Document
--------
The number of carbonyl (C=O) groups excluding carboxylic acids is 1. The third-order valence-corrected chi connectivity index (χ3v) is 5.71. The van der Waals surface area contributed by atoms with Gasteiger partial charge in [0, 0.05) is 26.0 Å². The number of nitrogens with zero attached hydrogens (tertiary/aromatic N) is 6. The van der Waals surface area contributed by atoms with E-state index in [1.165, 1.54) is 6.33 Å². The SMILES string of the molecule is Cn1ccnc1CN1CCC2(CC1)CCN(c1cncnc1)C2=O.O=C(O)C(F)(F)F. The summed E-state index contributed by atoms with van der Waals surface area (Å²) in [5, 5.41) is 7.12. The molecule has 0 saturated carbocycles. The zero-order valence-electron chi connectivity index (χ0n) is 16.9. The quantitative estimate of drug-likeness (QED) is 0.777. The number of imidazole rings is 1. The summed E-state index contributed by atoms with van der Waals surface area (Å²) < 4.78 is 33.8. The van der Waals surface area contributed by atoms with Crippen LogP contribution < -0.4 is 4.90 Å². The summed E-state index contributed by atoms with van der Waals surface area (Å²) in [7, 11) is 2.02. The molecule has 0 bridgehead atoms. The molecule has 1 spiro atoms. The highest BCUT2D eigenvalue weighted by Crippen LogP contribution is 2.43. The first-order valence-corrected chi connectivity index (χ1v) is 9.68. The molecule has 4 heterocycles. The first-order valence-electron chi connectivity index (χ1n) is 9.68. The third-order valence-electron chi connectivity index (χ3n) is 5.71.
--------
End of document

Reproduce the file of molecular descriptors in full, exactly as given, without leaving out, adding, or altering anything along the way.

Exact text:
The number of carbonyl (C=O) groups excluding carboxylic acids is 1. The third-order valence-corrected chi connectivity index (χ3v) is 5.71. The van der Waals surface area contributed by atoms with Gasteiger partial charge in [0, 0.05) is 26.0 Å². The number of nitrogens with zero attached hydrogens (tertiary/aromatic N) is 6. The van der Waals surface area contributed by atoms with E-state index in [1.165, 1.54) is 6.33 Å². The SMILES string of the molecule is Cn1ccnc1CN1CCC2(CC1)CCN(c1cncnc1)C2=O.O=C(O)C(F)(F)F. The summed E-state index contributed by atoms with van der Waals surface area (Å²) in [5, 5.41) is 7.12. The molecule has 0 saturated carbocycles. The zero-order valence-electron chi connectivity index (χ0n) is 16.9. The quantitative estimate of drug-likeness (QED) is 0.777. The number of imidazole rings is 1. The summed E-state index contributed by atoms with van der Waals surface area (Å²) < 4.78 is 33.8. The van der Waals surface area contributed by atoms with Crippen LogP contribution < -0.4 is 4.90 Å². The summed E-state index contributed by atoms with van der Waals surface area (Å²) in [7, 11) is 2.02. The molecule has 0 bridgehead atoms. The molecule has 1 spiro atoms. The highest BCUT2D eigenvalue weighted by Crippen LogP contribution is 2.43. The first-order valence-corrected chi connectivity index (χ1v) is 9.68. The molecule has 4 heterocycles. The first-order valence-electron chi connectivity index (χ1n) is 9.68. The third-order valence-electron chi connectivity index (χ3n) is 5.71.